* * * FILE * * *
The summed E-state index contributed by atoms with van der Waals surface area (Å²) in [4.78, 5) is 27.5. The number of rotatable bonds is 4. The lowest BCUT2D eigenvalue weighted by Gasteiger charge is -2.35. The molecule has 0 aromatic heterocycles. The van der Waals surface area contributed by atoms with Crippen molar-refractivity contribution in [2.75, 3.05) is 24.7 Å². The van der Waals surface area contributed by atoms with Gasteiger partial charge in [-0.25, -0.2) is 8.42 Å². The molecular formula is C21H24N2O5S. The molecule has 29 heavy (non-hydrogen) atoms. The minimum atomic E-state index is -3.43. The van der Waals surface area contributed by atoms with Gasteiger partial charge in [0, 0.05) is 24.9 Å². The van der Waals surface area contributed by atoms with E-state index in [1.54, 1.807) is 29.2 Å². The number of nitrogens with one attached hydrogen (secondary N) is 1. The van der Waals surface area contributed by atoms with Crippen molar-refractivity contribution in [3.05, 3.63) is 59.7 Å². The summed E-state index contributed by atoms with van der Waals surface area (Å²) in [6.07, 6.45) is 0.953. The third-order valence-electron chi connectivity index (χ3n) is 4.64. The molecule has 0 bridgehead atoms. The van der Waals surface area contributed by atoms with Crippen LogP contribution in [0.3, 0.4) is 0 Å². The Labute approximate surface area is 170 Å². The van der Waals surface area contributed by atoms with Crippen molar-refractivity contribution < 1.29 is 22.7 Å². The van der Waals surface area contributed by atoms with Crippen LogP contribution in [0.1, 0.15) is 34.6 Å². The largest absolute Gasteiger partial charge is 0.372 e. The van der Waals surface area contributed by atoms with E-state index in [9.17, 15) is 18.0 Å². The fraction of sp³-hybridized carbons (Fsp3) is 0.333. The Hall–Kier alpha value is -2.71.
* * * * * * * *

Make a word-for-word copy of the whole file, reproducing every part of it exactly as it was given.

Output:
The summed E-state index contributed by atoms with van der Waals surface area (Å²) in [4.78, 5) is 27.5. The number of rotatable bonds is 4. The lowest BCUT2D eigenvalue weighted by Gasteiger charge is -2.35. The molecule has 0 aromatic heterocycles. The van der Waals surface area contributed by atoms with Crippen molar-refractivity contribution in [2.75, 3.05) is 24.7 Å². The van der Waals surface area contributed by atoms with Gasteiger partial charge in [-0.25, -0.2) is 8.42 Å². The molecular formula is C21H24N2O5S. The molecule has 29 heavy (non-hydrogen) atoms. The minimum atomic E-state index is -3.43. The van der Waals surface area contributed by atoms with Gasteiger partial charge in [0, 0.05) is 24.9 Å². The van der Waals surface area contributed by atoms with E-state index in [1.54, 1.807) is 29.2 Å². The number of nitrogens with one attached hydrogen (secondary N) is 1. The van der Waals surface area contributed by atoms with Crippen molar-refractivity contribution in [3.05, 3.63) is 59.7 Å². The summed E-state index contributed by atoms with van der Waals surface area (Å²) in [6.07, 6.45) is 0.953. The third-order valence-electron chi connectivity index (χ3n) is 4.64. The molecule has 0 bridgehead atoms. The van der Waals surface area contributed by atoms with Crippen LogP contribution in [0.3, 0.4) is 0 Å². The Labute approximate surface area is 170 Å². The van der Waals surface area contributed by atoms with Crippen molar-refractivity contribution < 1.29 is 22.7 Å². The van der Waals surface area contributed by atoms with Crippen LogP contribution in [0.1, 0.15) is 34.6 Å². The largest absolute Gasteiger partial charge is 0.372 e. The van der Waals surface area contributed by atoms with E-state index in [9.17, 15) is 18.0 Å². The fraction of sp³-hybridized carbons (Fsp3) is 0.333. The Hall–Kier alpha value is -2.71.